BOISE, Idaho — Idaho Supreme Court justices heard arguments Monday in the sole challenge of the state’s new congressional redistricting plan, and they focused on when the redistricting commission’s 90-day timeclock started running and whether or not it’s OK to split six voting precincts in Ada County between the state’s two congressional districts.
GOP activist Chris Pentico, represented by attorney Edward Dindinger, wants the high court to overturn the new congressional plan, C-3, and contends the only plan that meets all legal requirements is a different plan he submitted, C-39. That plan, like C-3, splits Ada County between the two congressional districts, but it doesn’t divide voting precincts.
Deputy Idaho Attorney General Megan Larrondo told the justices that Pentico’s arguments would lead to an absurd result. “This would handcuff the commission to old precinct lines that it categorically knew would no longer exist,” she said. “The congressional plan complied with governing law.”
Ada County officials specifically asked the commission to ignore existing precinct lines, she said, because they planned to redraw those after redistricting was completed. Larrondo said voting precincts are “tools of administrative convenience to manage voting” that are created by counties, and can be redrawn by counties.
“There is no requirement that they be equi-populous, they’re not like districts,” Larrondo said. “The only statutory requirement is that there be two per county.”
“There’s no reason to really elevate these tools to some sort of sacrosanct status,” she said, noting that Pentico’s arguments would make keeping voting precincts intact more important than preserving communities of interest in drawing new congressional districts.
Dindinger said he believed the way state law and the Constitution are written, the commission may vote to waive a requirement to preserve precinct lines in drawing legislative districts, but not in congressional districts. It voted to do so in both.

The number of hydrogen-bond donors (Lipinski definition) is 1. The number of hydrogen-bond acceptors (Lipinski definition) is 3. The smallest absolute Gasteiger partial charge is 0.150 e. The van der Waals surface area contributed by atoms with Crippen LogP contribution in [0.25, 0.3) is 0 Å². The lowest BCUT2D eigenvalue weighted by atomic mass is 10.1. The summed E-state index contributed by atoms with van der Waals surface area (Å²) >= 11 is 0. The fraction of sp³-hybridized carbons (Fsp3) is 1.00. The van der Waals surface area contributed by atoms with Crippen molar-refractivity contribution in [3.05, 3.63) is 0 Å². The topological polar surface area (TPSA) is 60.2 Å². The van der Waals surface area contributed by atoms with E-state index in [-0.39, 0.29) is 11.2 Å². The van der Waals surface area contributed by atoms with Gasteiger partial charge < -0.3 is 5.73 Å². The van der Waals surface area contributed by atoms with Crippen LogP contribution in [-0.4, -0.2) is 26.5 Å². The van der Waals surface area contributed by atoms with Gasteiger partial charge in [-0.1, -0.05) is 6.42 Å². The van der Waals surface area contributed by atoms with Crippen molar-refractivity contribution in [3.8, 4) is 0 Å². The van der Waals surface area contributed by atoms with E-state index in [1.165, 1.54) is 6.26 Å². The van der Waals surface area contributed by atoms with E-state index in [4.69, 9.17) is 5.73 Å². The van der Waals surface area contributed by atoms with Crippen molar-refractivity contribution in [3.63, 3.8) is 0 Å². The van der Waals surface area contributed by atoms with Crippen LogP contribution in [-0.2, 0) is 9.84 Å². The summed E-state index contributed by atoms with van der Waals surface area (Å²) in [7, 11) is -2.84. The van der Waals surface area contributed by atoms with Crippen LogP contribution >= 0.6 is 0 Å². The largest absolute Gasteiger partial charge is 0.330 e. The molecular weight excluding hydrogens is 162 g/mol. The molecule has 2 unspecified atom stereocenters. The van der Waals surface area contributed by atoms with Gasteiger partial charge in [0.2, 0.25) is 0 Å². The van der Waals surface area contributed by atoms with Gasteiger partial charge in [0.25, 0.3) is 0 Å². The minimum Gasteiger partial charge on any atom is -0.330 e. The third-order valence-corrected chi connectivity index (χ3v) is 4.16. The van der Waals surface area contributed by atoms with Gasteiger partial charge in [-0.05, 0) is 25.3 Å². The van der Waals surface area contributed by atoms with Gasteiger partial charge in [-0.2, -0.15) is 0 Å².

Larrondo noted that the same voting precincts are used for all types of elections.
The justices had lots of questions, particularly for Dindinger, from the meaning of particular words in the law and Constitution to whether the wording is ambiguous.
Dindinger decried suggestions from the state that Pentico’s own congressional map contained “oddly shaped” districts. “Respondents believe that his map contains an elephant trunk. Mr. Pentico believes the commission’s map contains a rhinoceros horn,” he told the court.
Justice Greg Moeller responded, “The ‘rhinoceros horn’ that you refer to follows the highway, Highway 84, and the county line of Ada. The ‘elephant trunk,’ as you put it … appears just to kind of arbitrarily go through Kuna and then south through Ada County … whereas the commission’s lines appear to be based on actual geographic and political subdivisions.”
Moeller said it “doesn’t appear to follow anything objective, other than precinct lines.”
Pentico’s argument about the commission’s 90-day time clock was that it should have started ticking on Aug. 12, when the Idaho Secretary of State issued an order establishing the commission, rather than on Sept. 1, when the commission held its first meeting, organized and elected its co-chairs, and began deliberations and hearings. However, both state law and the Constitution tie the 90 days to “organization,” in state law, and to when the “commission has been organized,” in the Constitution.
At the close of the hour-long arguments, the justices took the case under advisement; they’ll issue their ruling later in writing.
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